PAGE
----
Many of the teams didn’t really understand the business context judging requirement: talking to old hands who have been to prior contests I found out that the Imagine Cup rules see-saw back and forth between technical and business achievements. But then others got some of the business flavor almost instinctively, as you see in this photo of the Omani all-girls team. The red head scarves are coordinated with the logo on their shirts and their logos on their slide deck: all had to do with their blood bank software. I daresay there are few established corporations that could match that level of polish.

And given that kids came from all over the world, we got to listen to some very heavy accented English. I could tell that the best teams had their techie lead speak English. Those that relied on having a marketing person as the “face” (or better yet, voice) of the team had problems when it came time to answer the judges’ technical questions and had to lose time in translating them into the native language and then explaining the answers to us.

You could also see that the countries that have a longer history of educating their kids in English were doing better: Singapore, the Middle East, and parts of Asia. Given that the contest is held in English, this is no surprise. What I found interesting is that almost all of the engineering schools around the world have English classes. Even in China and Germany: one professor told me that “we have to be competitive and English is the universal language of software.”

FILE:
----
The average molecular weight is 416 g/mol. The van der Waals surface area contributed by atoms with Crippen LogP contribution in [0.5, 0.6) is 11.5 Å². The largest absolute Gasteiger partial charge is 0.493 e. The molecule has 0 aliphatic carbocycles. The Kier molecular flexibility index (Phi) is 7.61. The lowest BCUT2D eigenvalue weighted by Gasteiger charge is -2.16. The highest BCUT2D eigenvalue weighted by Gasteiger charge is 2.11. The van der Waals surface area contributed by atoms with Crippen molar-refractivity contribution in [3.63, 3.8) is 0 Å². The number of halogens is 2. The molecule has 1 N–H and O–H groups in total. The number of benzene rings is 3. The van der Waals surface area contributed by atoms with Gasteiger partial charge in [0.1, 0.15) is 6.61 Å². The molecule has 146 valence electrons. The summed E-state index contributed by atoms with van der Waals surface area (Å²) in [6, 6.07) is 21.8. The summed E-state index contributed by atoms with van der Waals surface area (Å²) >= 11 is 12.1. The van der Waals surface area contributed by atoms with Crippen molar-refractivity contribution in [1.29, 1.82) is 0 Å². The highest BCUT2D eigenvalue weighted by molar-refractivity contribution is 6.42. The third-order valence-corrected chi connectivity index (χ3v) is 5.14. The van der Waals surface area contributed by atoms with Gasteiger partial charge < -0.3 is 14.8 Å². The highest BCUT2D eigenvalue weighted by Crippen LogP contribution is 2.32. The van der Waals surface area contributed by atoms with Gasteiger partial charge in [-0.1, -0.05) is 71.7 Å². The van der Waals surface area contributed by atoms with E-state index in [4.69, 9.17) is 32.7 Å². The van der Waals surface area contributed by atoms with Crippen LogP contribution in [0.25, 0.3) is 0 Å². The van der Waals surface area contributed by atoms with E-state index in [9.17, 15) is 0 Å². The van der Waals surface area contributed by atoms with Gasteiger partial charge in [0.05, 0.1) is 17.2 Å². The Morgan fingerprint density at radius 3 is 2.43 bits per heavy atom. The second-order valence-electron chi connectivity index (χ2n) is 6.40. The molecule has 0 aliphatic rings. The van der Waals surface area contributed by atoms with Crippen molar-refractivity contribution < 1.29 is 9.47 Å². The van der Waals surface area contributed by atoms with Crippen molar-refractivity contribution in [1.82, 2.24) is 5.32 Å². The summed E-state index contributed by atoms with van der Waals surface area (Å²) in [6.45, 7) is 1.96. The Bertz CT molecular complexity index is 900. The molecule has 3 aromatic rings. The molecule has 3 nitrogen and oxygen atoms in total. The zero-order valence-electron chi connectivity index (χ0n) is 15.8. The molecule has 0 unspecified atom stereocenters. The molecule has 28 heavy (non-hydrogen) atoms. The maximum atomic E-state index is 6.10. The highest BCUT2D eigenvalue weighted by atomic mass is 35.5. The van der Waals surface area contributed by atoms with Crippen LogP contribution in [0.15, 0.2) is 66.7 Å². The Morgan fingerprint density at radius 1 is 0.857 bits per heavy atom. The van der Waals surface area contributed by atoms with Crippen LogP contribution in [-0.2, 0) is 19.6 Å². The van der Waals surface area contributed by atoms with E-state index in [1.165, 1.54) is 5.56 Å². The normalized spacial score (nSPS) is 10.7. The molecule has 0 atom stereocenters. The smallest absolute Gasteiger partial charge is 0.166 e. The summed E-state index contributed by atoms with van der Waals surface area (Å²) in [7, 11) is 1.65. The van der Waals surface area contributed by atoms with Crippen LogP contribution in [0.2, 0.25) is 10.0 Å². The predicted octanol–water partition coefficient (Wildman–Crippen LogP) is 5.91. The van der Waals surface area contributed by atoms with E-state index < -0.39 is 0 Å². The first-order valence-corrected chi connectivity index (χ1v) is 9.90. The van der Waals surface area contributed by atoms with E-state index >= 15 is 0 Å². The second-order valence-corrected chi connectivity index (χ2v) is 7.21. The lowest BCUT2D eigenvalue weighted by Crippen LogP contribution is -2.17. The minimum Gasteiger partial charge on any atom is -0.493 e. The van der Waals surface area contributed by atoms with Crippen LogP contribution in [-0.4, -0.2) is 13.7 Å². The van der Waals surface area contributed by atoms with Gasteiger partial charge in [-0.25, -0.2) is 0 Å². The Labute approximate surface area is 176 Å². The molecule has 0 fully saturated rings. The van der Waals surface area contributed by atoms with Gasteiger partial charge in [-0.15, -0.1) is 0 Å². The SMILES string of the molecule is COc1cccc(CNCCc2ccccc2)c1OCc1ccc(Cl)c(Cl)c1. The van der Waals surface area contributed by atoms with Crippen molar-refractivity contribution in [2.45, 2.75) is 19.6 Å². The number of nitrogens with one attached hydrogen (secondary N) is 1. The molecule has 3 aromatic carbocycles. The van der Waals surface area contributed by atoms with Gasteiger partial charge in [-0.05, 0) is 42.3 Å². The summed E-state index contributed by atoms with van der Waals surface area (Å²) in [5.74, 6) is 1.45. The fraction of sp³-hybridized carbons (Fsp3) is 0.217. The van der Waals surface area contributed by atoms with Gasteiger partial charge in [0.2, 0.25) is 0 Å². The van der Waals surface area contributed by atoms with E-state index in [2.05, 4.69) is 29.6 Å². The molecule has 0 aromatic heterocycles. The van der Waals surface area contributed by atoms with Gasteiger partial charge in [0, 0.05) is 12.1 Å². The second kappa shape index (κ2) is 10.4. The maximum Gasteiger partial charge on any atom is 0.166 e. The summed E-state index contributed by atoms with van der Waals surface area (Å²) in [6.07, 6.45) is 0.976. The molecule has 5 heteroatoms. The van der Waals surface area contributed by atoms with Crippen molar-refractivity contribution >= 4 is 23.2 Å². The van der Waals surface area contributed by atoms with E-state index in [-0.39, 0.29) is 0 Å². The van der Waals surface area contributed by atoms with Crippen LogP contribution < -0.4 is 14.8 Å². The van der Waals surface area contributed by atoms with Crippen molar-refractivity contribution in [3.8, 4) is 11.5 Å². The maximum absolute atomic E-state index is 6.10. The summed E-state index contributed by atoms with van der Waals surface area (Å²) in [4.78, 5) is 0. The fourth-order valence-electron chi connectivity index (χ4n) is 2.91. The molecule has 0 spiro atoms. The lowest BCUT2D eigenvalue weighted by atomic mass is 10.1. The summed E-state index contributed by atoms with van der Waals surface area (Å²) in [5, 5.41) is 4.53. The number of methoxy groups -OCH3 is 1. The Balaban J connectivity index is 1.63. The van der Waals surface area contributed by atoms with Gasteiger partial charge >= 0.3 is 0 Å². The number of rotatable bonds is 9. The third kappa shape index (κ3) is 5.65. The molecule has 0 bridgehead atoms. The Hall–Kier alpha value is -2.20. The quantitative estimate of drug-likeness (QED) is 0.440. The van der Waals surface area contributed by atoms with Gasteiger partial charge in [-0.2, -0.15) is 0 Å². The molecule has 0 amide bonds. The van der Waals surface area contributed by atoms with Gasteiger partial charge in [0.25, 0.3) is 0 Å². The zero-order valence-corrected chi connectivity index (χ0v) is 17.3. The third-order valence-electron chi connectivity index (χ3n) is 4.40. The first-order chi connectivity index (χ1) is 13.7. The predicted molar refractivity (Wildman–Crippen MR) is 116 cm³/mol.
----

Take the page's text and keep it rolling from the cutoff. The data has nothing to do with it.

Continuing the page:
Here are some pictures from Sydney.

Going to Sydney in July for the Imagine Cup 2012 Finals

I have been asked to be one of the judges for Microsoft’s 10th Imagine Cup software competition. This brings together students in high school and colleges from around the world to compete in several different categories, including best software for mobile phones, Xbox games, and general IT apps. You can see a full list of the finalists here.

Some of the code is pretty, well, imaginative. Team FlashFood from the United States created a real-time food recovery solution for families in need, using web-applications and smart phones to coordinate same day food donation deliveries. This year, many of the teams have created prototypes addressing health issues. For example, the Australian team developed a cloud-powered, mobile-hybrid stethoscope (pictured) for early detection of pneumonia, the #1 early childhood killer. Other teams, such as the Software Design team from Canada, were passionate about addressing environmental concerns; this team created a sensor system that will determine when to turn fans and lights on and off. Controlled by sensor or by voice this system is already proven to save electricity in their lab at school and the voice control also makes it suitable for someone with a disability to control their environment.